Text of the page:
How to display some numbers in English?
Thread poster: Sheila Wilson

Sheila Wilson  Identity Verified
Spain
Local time: 17:55
Member (2007)
English
+ ...
Nov 3, 2009

As a native English speaker, I am not asking how to display ANY number in English. However, I have to admit to a rather embarrassing lack of knowledge in this area, no doubt brought about by living in France.

My general problem, not really suitable for KudoZ, is how to display some numbers in an abbreviated manner, for tourist leaflets. Examples:

In French, a trip takes 2h30
= "two and a half hours" if you've got room, but on a tourist leaflet you simply haven't
2 1/2 hours doesn't impress me as it can be confusing, especially once it's been handled by non-English DTP people. Would it be 2.5 hrs? If so fine, but:

In French, a trip takes 2h50
= "two hours fifty minutes" - surely we don't have to express that at 2.833 hrs? Or do we?
Is there a short way to display a duration whilst retaining the minutes? Is 2 hrs 50 mins the best?

In French, the minimum height for children is 1m05
= 1.05 m, I think, in British English (I don't translate into American English!)

I have a feeling there are some others that give me problems, but I can't think of them at the moment.

It's not an easy thing to track down on the web and, surprisingly "Practical English Usage" is of no help. Perhaps you "just know" the recommended formats, perhaps you can lay your hands on style guides. Thanks in advance for your input.

Sheila


 

Frances Leggett  Identity Verified
United Kingdom
Local time: 17:55
Italian to English
+ ...
I abbreviate like this... Nov 3, 2009

Sheila Wilson wrote:

2 hrs 50 mins

1.05 m



Unfortunately I can't back it up with proof that this is the convention but usually hours is abbreviated as "hrs" and minutes "mins". The only thing I would say is that usually the measurement for metres comes directly after the number (without the space).
So it would be 1.05m instead of 1.05 m. I think French and Italian (probably also Spanish) tend to separate the unit of measurement from the numbers.

Hope this helps.

[Edited at 2009-11-03 11:12 GMT]


 

Sheila Wilson  Identity Verified
Spain
Local time: 17:55
Member (2007)
English
+ ...
TOPIC STARTER
Thanks Frances - any further reduction possible? Nov 3, 2009

Frances Leggett wrote:
usually hours is abbreviated as "hrs" and minutes "mins".


Thanks for such a prompt response, Frances. You wouldn't recommend anything shorter in English then? The problem is that the French occupies 4 characters (2h50) - using 13 in English is sometimes a problem.

The only thing I would say is that usually the measurement for metres comes directly after the number (without the space).


Ah! Thanks for that - I think I'd adopted the French habit. It's sometimes hard to remember what's truly English.


 

Niraja Nanjundan (X)  Identity Verified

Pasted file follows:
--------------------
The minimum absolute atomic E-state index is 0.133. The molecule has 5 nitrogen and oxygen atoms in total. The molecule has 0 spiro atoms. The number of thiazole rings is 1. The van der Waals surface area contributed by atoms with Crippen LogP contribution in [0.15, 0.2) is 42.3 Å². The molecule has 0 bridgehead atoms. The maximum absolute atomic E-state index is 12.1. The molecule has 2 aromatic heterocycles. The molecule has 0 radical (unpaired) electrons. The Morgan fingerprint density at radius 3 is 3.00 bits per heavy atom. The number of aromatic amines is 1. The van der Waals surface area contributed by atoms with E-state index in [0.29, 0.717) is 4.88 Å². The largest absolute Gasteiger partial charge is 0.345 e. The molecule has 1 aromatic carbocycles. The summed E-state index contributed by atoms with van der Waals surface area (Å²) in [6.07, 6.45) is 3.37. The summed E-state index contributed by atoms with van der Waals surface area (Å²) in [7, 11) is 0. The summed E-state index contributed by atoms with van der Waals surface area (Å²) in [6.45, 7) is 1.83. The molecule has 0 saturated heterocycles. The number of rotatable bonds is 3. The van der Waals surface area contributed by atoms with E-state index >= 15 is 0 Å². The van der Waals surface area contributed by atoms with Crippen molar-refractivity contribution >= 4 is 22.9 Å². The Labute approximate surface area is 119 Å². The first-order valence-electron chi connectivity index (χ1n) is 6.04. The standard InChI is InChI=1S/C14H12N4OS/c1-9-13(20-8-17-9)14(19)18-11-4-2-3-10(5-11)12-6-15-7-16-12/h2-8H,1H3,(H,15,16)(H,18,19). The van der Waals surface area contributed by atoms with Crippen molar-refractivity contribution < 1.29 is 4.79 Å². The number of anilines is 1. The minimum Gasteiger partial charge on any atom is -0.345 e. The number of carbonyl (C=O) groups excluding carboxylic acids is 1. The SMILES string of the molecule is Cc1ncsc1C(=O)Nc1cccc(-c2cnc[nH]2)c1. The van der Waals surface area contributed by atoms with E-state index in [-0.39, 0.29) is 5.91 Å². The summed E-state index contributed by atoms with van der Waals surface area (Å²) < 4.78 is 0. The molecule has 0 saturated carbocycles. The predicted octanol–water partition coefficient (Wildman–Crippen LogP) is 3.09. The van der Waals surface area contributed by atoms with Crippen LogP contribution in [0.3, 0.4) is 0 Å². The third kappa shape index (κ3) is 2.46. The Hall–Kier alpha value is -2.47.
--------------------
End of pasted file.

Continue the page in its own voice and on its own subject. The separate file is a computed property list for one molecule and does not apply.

Local time: 22:25
German to English
Have a look at CMOS online Nov 3, 2009

You could have a look at the Numbers section in the online version of the Chicago Manual of Style. Although it's an American style guide, there is a chapter on British currency and a lot of the tips and advice apply to British English too. Here's the link:

http://www.chicagomanualofstyle.org/ch09/ch09_toc.html

They do have a paid subscription, but there's a 30 day free trial, so you can still log in just to read this section without having to pay.


 

Brannigan
Italy
Local time: 18:55
Italian to English
+ ...
3h 40mins Nov 3, 2009

Usually the shortest form is 'h' for hours and 'mins' for minutes.

So "3 hours and 40 minutes" becomes "3h 40mins"

Have a Google of train times etc or maybe some travel plans for organised trips.

Hope this helps.


 

Henry Hinds  Identity Verified
United States
Local time: 10:55
English to Spanish
+ ...
Easy Nov 3, 2009

For the time, just say "2:30" or "2:50", etc. In the proper context people should understand it to refer to duration and not the time of day.

In Amercan English you would never express someone's height in meters, only in our old-fashioned and backward system of feet and inches.


 

Sheila Wilson  Identity Verified
Spain
Local time: 17:55
Member (2007)
English
+ ...
TOPIC STARTER
Thanks to all Nov 4, 2009

@ Niraja. Thanks for the link - I've signed up to use this very useful site.

@ Brannigan. Ah, well - that's down to 9 characters! Thanks.

@ Henry. I'm not sure about 2:50 for a duration, although my husband thinks it would be OK. The problem is that, in a tourist leaflet, you often have a mix of start times and durations, e.g. "2:50 trip starts at 2:50"icon_confused.gif

Anyway, I feel better now that it's had an airing - I just felt a little nonplussed and needed to be able to justify any decision I make. Thanks againicon_smile.gif

(edited for typo)


[Edited at 2009-11-04 11:02 GMT]


 

John Rawlins  Identity Verified
Spain
Local time: 18:55
Spanish to English
+ ...
Oxford Style Manual Nov 4, 2009

Whenever I am unsure about numbers I reach for the 'Oxford Style Manual'. It has a 28-page chapter on numbers - as well as very useful chapters on punctuation and representing other languages. It also handles various regional styles - including American English.

 

Sheila Wilson  Identity Verified
Spain
Local time: 17:55
Member (2007)
English
+ ...
TOPIC STARTER
Present idea Nov 4, 2009

John Rawlins wrote:
Whenever I am unsure about numbers I reach for the 'Oxford Style Manual'.


Thanks, John. I've decided I ought to invest in one - would make a nice Christmas present from someone in the family.


 


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